But the problem is not that religious people don't understand science, the problem is that religious people can't weed through the many contradictions within science and not come to the conclusion that the scientific industry is religious itself in believing certain things are true.


What contradictions? The only contradictions I see are when a conclusion that science presents contradicts some religious teaching or dogma that a religion teaches; but since science is backed by evidence, it wins out in that contradiction and every calls the religious dogma a myth. There also may be some contradictions in cutting edge science, but since most of that is hypothetical and not fully fleshed out, it is to be expected, but you are SORELY mistaken if you believe that there are widespread contradictions in established science. I challenge you to present just one of them (yes I want links, not a block of text written by you).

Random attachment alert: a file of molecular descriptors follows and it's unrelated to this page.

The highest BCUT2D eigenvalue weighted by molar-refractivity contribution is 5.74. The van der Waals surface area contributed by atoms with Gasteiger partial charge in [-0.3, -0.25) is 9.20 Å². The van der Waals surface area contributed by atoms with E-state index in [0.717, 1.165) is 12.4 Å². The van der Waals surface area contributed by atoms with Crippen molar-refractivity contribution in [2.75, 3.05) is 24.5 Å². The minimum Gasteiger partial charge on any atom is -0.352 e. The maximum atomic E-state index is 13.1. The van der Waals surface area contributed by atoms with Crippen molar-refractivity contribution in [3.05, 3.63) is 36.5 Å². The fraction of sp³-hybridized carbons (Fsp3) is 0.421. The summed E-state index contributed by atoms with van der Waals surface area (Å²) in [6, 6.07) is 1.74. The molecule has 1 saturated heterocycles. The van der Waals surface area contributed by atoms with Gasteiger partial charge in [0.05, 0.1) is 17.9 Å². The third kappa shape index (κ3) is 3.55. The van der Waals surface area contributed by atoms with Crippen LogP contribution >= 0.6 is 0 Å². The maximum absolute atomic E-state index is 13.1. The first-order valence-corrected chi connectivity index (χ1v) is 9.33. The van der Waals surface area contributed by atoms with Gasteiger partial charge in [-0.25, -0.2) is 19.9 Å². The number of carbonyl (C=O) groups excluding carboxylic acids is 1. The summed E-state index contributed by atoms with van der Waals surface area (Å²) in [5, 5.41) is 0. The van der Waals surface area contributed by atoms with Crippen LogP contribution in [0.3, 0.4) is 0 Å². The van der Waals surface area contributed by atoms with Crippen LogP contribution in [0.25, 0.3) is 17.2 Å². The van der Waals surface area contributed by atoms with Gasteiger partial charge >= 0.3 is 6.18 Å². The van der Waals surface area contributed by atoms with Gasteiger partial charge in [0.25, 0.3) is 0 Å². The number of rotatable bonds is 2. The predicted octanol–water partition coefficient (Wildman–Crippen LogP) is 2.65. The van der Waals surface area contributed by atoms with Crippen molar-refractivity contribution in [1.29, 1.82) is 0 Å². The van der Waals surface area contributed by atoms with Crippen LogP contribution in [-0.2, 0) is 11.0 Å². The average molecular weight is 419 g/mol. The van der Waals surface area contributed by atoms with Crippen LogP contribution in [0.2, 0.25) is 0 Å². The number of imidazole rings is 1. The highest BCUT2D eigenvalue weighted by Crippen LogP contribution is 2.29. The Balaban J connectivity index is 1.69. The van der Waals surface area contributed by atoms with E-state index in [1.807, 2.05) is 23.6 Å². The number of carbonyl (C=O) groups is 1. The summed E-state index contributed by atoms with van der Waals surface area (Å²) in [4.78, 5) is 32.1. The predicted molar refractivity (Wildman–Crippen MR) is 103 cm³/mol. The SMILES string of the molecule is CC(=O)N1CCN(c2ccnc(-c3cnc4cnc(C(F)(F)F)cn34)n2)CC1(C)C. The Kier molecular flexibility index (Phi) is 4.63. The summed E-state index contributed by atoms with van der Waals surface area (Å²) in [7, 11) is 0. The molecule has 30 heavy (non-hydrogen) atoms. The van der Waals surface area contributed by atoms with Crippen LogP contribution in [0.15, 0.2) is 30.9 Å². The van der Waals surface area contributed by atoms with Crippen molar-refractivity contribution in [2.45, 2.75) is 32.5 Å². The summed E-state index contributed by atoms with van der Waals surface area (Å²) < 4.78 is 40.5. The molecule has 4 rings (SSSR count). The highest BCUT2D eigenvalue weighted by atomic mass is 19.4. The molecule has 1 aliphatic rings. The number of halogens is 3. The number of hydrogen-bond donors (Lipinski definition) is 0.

There are plenty of religious people who accept the findings of science as true and see no contradictions where you see them, yes even Christians. The Catholic church has publicly stated that they accept evolution as true for one.


Not only do people believe something is true because of dogmatic a priori, they allow it to be published as evidence of truth, which even they themselves know it can't possibly be true. And that's the heart of the debate.


That isn't science, that is religion. Science doesn't work that way. If evidence appears and paints a picture that says something that scientists didn't believe as true, they change their world view to allow it to be true since that is what the evidence says. What you just described above is literally EVERY religion in the world.